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Binning, Jack (ed.) / The Wisconsin engineer
Volume 58, Number 1 (October 1953)

[Contents] Wisconsin engineer,   pp. 4-8


Page 4


   HOW TO DESIGN
       FOR LOWER
 STRUCTURAL COSTS
 W      AITH today's accent on cost,
 V   there is a promising future for
 the designer who can simplify struc-
 tural designs to save steel and con-
 struction manhours. Such savings are
 being realized every day by the use
 of arc welding instead of riveting
 in the construction of all types of
 industrial plants, multi-story build-
 ings and bridges. By eliminating
 rivets and taking advantage of rigid
 framing and continuous beam con-
 struction, welded designs help to
 offset the rising costs in labor and
 materials.
 Shown below is a typical example
of how full structural continuity
achieved through arc welding effect-
ed savings of $22,000 in the con-
struction of an 87,000 square foot
process warehouse. Arc welding
actually has saved 1.68 pounds of
steel per square foot. At $0.15 per
pound for fabricated steel, the sav-
ing amounts to $22,000 over the
cost of steel alone had riveted design
been used.
  In spite of the rapid progress
made in the construction field by
the welding industry, new develop-
ments are taking place every day
which are of prime importance to
the structural engineering graduate.
Latest information on welded struc-
tural designs is available in hand-
books and bulletins simply by writ-
ing to The Lincoln Electric Com-
pany, Cleveland 17, Ohio.
Fig. 1. Process warehouse for the Hale-
Halsell Grocery Co., Tulsa, Oklahoma. Size
250' x 350' with 16' clear height. Contrac-
tor: Tulsa Rig and Reel and Manufacturing
Co. Consulting Engineer: David R. Graham
& Associates, Tulsa, Oklahoma.
THE LINCOLN ELECTRIC COMPANY
         CLEVELAND 17, OHIO
THE WORLD'S LARGEST MANUFACTURER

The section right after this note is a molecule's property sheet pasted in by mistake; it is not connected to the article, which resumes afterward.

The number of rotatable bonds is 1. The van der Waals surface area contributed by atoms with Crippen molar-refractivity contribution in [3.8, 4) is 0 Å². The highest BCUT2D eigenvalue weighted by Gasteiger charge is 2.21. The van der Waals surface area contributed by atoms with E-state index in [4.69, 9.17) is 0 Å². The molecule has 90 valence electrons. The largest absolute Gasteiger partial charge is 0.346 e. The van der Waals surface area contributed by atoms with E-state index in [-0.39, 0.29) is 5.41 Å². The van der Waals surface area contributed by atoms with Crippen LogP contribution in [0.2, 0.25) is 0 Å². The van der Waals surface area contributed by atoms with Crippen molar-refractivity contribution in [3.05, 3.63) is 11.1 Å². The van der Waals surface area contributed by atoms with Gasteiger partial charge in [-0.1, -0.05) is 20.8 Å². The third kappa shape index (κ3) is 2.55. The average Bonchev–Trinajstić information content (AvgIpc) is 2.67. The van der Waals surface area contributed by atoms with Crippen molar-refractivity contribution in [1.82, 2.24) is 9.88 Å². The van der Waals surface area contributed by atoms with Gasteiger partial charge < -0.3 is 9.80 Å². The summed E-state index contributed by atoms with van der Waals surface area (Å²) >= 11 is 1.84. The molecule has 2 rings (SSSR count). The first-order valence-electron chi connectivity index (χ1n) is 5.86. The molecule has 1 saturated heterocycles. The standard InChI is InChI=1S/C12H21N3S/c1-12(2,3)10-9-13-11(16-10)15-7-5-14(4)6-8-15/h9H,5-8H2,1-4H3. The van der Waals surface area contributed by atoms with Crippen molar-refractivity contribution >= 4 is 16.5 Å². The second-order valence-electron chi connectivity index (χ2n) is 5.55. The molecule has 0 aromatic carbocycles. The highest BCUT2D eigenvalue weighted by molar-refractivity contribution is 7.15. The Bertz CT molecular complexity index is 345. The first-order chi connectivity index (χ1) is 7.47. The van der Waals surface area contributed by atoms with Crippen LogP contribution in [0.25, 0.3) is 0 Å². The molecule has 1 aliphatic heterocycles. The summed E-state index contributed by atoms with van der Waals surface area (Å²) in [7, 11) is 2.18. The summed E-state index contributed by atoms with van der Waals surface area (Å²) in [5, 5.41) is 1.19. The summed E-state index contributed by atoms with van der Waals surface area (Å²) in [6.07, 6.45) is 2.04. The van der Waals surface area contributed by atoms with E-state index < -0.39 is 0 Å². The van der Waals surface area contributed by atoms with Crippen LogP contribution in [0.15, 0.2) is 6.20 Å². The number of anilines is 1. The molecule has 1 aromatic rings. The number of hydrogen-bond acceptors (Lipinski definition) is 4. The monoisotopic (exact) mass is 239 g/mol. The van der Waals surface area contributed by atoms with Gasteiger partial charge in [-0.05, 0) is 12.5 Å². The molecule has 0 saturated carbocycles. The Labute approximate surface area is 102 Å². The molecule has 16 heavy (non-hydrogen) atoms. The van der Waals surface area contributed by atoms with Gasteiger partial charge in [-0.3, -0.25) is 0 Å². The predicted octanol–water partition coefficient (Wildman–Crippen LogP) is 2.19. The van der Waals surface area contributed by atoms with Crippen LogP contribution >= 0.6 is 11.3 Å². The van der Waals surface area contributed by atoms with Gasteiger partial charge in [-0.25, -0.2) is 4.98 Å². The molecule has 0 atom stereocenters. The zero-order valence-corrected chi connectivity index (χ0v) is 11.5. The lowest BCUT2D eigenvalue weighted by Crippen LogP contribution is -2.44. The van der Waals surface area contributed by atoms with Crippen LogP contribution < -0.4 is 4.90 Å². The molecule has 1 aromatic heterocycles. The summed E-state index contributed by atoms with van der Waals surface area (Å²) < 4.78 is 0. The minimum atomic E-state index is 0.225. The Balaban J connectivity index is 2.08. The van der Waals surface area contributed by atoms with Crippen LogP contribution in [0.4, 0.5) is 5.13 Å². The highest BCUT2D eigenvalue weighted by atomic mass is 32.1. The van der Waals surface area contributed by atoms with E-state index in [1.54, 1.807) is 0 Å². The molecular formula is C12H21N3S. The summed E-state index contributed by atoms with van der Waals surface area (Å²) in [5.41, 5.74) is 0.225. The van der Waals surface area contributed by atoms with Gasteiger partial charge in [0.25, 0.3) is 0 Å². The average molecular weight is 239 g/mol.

OF ARC WELDING EQUIPMENT
4
74 S&W~ra 59"44m    N~*49dfe
'7k: 74h4 , 924 cmC
KURT F. WENDT
Dean, College of Engineering.
                   Photo courtesy University News Service
120-ton compressor stator section for the world's largest wind
tunnel being machined on a 40-foot vertical boring mill. The
ring is for one of five compressors being built for the Air Force's
new wind tunnel at Tullahoma, Tennessee. Holes in the ring
are sockets for variable-pitch stationary blades. The compressors
plus their 216,000-hp electric drive will comprise the world's
largest rotating machine.           Cut courtesy Westinghouse
....  9
*.. . 10
. . .  16
DEDICATION.
THE WISCONSIN ENGINEER BANQUET
SUMMER SURVEY CAMP  ......
   Richard White
SUMMER CAMP DIARY .......
   Elizabeth Jackson
COMMERCIAL OXYGEN .......
   Robert Sommerfeld
TRANSISTORS.
   Victor Muth
WELDING AWARDS  ........
SCIENCE HIGHLIGHTS
   John DuBois
W.S.P.E.
ALUMNI NOTES .
   Richard White
ENGINE-EARS .
   Larry McCormick
STATIC.
. . .  17
.... 20
.... 31
. ... 58
.... . . . . . .   .  24
.... . . . . . .   .  26
.... . . . . . .   .  34
.... . . . . . .   .  48
.... . . . . . .   .  62
THE WISCONSIN ENGINEER


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